Rosamond Bernier’s Art of Living



Life imitates art, which in turn imitates Rosamond Bernier. To celebrate the 95th birthday of a woman who has devoted her life to passionately exploring and discussing art, has released signed, deluxe limited editions of her book Some of My Lives: A Scrapbook Memoir (Farrar, Strauss & Giroux). Bernier traveled to Paris as a correspondent for Vogue post-World War II, where she befriended creative forces from Picasso and Miro to Balenciaga and Coco Chanel. Combining her precise academic knowledge with a natural feel for creative temperaments and their lives, Bernier founded her own art magazine L’Oeil, before returning to New York to begin a prestigious career lecturing at the Metropolitan Museum. A world traveler and cultural connoisseur, Bernier brings this enterprising temperament to her words. Witty and wise, she writes about glamorous situations and people with brazen candidness and unapologetic humility. We talked with Bernier about getting to know Picasso and other Parisian figures, how the personal played out in her lectures, her initial stage fright, seasickness and what it’s like being on the Best Dressed for Life list.

ROYAL YOUNG: How did you first become interested in art?

ROSAMOND BERNIER: Well, as a child, I loved images. I had a correspondence with a school that sent you little sepia photographs of famous monuments. I was about 10 or 11 and I loved those images and I would pin them up in the board in my schoolroom. In a way, I’ve been doing it ever since.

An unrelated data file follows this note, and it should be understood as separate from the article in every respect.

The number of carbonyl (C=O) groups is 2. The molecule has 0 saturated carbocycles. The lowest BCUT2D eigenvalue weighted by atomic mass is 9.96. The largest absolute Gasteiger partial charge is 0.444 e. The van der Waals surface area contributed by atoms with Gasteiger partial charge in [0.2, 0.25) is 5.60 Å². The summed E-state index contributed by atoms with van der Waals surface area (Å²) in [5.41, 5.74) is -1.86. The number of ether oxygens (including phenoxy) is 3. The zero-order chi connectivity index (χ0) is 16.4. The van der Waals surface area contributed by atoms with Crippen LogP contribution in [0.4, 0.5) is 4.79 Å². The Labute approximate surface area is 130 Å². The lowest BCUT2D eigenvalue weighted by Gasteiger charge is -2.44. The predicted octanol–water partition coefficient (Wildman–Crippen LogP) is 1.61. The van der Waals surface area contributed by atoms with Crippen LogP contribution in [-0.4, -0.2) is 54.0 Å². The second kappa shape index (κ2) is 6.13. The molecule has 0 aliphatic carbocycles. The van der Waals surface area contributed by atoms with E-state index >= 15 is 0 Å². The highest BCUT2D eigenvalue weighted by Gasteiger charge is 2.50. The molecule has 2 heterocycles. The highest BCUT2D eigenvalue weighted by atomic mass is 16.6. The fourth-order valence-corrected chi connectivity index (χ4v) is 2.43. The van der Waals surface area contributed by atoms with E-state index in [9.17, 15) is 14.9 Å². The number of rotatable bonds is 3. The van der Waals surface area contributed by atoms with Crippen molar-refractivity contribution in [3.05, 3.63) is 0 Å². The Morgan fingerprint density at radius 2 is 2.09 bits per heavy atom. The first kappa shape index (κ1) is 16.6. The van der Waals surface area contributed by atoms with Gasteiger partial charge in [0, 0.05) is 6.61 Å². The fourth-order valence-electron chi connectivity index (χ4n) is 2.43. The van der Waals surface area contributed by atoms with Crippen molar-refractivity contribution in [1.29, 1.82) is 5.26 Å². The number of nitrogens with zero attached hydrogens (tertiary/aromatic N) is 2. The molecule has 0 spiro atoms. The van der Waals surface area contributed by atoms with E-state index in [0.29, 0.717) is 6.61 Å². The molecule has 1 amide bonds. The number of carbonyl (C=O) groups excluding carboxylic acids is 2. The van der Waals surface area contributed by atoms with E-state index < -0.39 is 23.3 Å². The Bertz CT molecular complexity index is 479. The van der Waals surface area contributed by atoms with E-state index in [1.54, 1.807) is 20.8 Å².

YOUNG: How did that appreciation for art and images become something larger? Something you built a career out of?

BERNIER: Rather by chance. Vogue sent me to Europe with no instructions whatsoever. They told me to do whatever was interesting, and what I found interesting were the great artists that were still alive then, Matisse, Picasso, Giacometti. So I got to know them and I had the chance to listen to them and talk to them. Finally I had such good material, I thought, “I should use it myself. Why send it off to Vogue or other publications? I’ll do my own magazine!” And that’s what I did.

YOUNG: What was the difference between getting to know such artists as Picasso and Matisse and admiring them from afar?

BERNIER: How can you ask me such a question? I mean, what is the difference between knowing someone and talking to them endlessly and just having heard about them?

YOUNG: Of course. But did you feel a need to get to know them, or is it something that happened organically?

BERNIER: Oh no, it’s because I was going to write about them. And then I began my own art review in 1955 and ran it until 1970. So I was always interested in getting material, not just the great artists. I mean I traveled a great deal getting material for the magazine in Scandinavia, Russia, Germany, Austria. It was very international.

YOUNG: How does a more personal narrative shape your style of lecturing? Do you feel the personal is a more honest way of relating to art?